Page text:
The endeavours of learned women continued to be celebrated as belonging to a group identity within the Respublica litteraria over the following century –i.e. Ribera’s Le Glorie inmortali de Trionfi, et Heroiche Imprese D’ottocento quarantacinque Donne Illustri antiche e moderne (Venice, 1609) –, despite the occasional male ridicule, which continued to materialize in self-evident envy and/or literary banter. Furthermore, the old idea that the Respublica litteraria was formed by all the writers ‘of all ages’ and ‘of all countries’ resurfaced then in institutional, categorizable forms (i.e. dictionaries, catalogues), projecting dreams of social organization, liberty, and equality.65 One such example is the third volume of Schottus’s Hispaniae Bibliotheca (Frankfurt, 1608), which references (under the epigraph, ‘POETRIAE ET FOEMINAE HISPANIAE / eruditione clara’) sixteenth-century female humanists of international renown (i.e. Luisa Sigea, Oliva Sabuco de Nantes, and Juliana Morell), as well as the self-proclaimed unlearned, St Teresa, whose Vida in English translation would circulate from 1611.66 Similarly, when acknowledging Sigea’s intellectual contributions in Louis Moréri’s Le Grand Dictionaire Historique (Paris, 1681), her seventeenth-century French ridicule is put to an end immediately: ‘Mais l’Ouvrage qu’on a publié sous son nom De arcarnis Amoris & Veneris est plus moderne’ [But the work that has been published under her name, De arcanis Amoris & Veneris, is more modern].67 The seventeenth-century Respublica litteraria also projected dreams of profit. Indeed, despite ongoing criticism – allegedly, for being improper and for degrading one’s art – , the commercialization of the literary product during this century brought with it the professionalization of the writer’s career and a greater, more prominent role on the part of the (printer-)publisher in the publishing enterprise, making print and vernacular languages the favourite tools for dissemination.68 The transnational circulation of Bartoli’s Dell’Huomo di lettere difeso et emendato Parti due (Rome, 1645) bears witness to some of these changes (‘It is a How to of starting the work of writing’ in the Baroque),69 both in terms of content and material form: ‘Do you realize that through the press you are speaking, not to a hundred, or a thousand, but to all the sages of the world as your reading audience?’,70 asks Bartoli in the English translation (London, 1660), whose title page defensively insists on ‘the right of the Muses’ via Latin quotations from Aristotle, Seneca, and Sabellico; the Spanish one (Madrid, 1678) highlights its original language and existing vernacular translations (Latin, French, English, German, and Portuguese), while the censor authorizing it claims to choose print ‘para hazer mas universal’ [to make it more universal].71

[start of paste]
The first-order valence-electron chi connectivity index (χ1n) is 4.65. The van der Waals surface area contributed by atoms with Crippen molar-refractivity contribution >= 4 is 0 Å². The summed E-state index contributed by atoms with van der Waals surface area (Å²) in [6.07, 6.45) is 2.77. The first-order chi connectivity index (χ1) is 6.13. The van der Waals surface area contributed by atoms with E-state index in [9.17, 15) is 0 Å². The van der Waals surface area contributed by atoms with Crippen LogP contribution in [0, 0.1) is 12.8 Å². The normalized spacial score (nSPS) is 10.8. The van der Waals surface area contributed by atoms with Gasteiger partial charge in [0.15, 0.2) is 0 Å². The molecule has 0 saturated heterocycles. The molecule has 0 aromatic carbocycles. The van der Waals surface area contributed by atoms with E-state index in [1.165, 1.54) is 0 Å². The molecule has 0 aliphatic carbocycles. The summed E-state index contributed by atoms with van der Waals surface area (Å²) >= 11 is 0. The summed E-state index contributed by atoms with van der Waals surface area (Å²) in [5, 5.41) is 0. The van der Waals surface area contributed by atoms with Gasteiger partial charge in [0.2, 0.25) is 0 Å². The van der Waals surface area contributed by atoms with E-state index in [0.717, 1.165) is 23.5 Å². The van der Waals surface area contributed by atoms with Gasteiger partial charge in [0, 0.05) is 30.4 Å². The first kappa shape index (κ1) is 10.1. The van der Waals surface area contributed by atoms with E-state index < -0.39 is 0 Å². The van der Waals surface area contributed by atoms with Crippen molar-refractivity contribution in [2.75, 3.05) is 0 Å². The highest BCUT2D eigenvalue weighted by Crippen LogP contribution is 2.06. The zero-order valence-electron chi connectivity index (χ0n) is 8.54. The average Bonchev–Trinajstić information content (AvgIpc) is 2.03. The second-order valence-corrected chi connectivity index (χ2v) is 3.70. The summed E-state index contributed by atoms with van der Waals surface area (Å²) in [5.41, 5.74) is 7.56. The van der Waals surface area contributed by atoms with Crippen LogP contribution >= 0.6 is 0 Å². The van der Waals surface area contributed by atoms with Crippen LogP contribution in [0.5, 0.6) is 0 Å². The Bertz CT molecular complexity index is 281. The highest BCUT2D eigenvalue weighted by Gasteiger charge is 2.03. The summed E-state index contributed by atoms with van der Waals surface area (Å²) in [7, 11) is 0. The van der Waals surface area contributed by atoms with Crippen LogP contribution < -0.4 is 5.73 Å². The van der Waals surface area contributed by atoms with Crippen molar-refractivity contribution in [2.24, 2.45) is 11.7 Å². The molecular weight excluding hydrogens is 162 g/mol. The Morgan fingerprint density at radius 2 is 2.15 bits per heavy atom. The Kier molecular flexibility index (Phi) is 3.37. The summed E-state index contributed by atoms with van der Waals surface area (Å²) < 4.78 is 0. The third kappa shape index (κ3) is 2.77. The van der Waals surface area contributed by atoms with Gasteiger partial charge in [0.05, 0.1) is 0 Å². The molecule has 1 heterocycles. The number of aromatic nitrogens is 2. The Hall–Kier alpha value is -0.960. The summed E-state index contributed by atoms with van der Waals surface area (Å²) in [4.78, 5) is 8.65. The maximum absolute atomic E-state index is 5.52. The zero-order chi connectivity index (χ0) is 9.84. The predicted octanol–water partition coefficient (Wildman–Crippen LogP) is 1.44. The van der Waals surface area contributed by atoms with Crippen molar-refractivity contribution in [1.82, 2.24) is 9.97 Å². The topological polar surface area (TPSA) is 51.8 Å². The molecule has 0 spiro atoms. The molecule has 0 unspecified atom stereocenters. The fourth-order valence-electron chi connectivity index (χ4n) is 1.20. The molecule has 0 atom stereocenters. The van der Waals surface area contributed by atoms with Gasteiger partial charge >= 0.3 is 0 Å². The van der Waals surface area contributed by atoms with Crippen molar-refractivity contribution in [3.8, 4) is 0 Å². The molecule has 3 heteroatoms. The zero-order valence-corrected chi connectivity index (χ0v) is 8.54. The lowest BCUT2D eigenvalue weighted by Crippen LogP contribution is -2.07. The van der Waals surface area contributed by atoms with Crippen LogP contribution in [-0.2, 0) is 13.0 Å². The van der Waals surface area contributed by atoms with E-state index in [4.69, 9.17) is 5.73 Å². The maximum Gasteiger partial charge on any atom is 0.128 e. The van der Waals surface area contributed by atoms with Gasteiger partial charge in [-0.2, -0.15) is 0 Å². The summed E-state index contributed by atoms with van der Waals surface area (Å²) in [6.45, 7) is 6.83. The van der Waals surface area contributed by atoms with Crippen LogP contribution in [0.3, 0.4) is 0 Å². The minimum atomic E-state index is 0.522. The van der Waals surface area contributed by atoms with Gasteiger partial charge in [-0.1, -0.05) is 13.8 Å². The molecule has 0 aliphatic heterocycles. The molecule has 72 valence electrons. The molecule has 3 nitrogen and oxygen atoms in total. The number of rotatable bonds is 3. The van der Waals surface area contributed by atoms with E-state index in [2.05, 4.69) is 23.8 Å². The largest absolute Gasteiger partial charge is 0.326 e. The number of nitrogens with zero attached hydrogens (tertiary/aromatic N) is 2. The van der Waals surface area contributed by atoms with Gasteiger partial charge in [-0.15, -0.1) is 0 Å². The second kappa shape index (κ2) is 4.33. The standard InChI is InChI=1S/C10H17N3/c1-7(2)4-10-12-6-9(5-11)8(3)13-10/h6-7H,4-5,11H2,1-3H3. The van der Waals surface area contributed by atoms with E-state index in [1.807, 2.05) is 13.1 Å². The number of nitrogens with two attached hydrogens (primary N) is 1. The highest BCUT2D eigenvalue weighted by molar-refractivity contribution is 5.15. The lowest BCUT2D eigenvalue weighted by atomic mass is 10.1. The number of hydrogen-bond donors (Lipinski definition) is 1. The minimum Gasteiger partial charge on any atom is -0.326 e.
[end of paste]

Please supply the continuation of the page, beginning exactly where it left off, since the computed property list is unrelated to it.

Authorial ambivalence, such as when a commercial author also makes self-negating statements (‘this incorrect Essay, written in the Country without the help of Books, or advice of Friends’),72 was certainly accentuated by the implied economics of print production and the rapid rise of common readers. Yet the struggle to invent an acceptable ethos was not new: to avoid being accused of vanity, Petrarch already presented himself as critical of his vernacular achievements, also via the category of the wondrous and miraculous.73 Seventeenth-century vernacular works often make novel claims, evince a disdain for pedantry, while evoking the idea of genius, or the naturally learned – hence the popular (albeit often misunderstood) practice of calling an author a ‘miracle’, a ‘monster of nature’, and ‘Phoenix’.74 Furthermore, their paratexts – many in epistolary form – increasingly served as an important locus for self-promotion, often dressed as readings on religious, philosophical, and societal matters, such as the inspiration and encouragement learned women and men (i.e. Marie de Gournay and Ben Jonson)75 found in ancient and modern sources. In the case of women, this was fuelled by their rising roles in printing houses – a trade ‘profoundly dependent’76 on kinship, marriage, and the representation of domesticity – since roughly 1557 in London, or even from an earlier period onward, in Antwerp, Louvain, and Douai.77